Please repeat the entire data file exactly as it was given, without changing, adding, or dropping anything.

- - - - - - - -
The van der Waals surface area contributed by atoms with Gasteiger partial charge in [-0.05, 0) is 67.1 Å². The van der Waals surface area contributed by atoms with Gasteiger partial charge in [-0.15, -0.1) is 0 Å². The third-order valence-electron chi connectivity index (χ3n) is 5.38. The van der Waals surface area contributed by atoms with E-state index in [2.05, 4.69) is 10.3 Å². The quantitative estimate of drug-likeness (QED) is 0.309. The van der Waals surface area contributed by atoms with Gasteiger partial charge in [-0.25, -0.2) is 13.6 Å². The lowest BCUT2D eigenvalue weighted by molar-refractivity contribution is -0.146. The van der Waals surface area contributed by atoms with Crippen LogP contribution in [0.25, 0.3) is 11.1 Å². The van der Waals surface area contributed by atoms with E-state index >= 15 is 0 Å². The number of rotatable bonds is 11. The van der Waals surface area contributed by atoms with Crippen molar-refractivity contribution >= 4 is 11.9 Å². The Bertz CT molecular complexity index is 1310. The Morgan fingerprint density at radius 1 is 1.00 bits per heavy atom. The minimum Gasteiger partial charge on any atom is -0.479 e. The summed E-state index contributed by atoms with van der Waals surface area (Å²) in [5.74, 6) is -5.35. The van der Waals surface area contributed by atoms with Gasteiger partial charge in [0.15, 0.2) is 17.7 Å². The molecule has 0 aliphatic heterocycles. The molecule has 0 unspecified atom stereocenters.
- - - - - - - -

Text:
The van der Waals surface area contributed by atoms with Gasteiger partial charge in [-0.05, 0) is 67.1 Å². The van der Waals surface area contributed by atoms with Gasteiger partial charge in [-0.15, -0.1) is 0 Å². The third-order valence-electron chi connectivity index (χ3n) is 5.38. The van der Waals surface area contributed by atoms with E-state index in [2.05, 4.69) is 10.3 Å². The quantitative estimate of drug-likeness (QED) is 0.309. The van der Waals surface area contributed by atoms with Gasteiger partial charge in [-0.25, -0.2) is 13.6 Å². The lowest BCUT2D eigenvalue weighted by molar-refractivity contribution is -0.146. The van der Waals surface area contributed by atoms with Crippen LogP contribution in [0.25, 0.3) is 11.1 Å². The van der Waals surface area contributed by atoms with E-state index >= 15 is 0 Å². The number of rotatable bonds is 11. The van der Waals surface area contributed by atoms with Crippen molar-refractivity contribution >= 4 is 11.9 Å². The Bertz CT molecular complexity index is 1310. The Morgan fingerprint density at radius 1 is 1.00 bits per heavy atom. The minimum Gasteiger partial charge on any atom is -0.479 e. The summed E-state index contributed by atoms with van der Waals surface area (Å²) in [5.74, 6) is -5.35. The van der Waals surface area contributed by atoms with Gasteiger partial charge in [0.15, 0.2) is 17.7 Å². The molecule has 0 aliphatic heterocycles. The molecule has 0 unspecified atom stereocenters.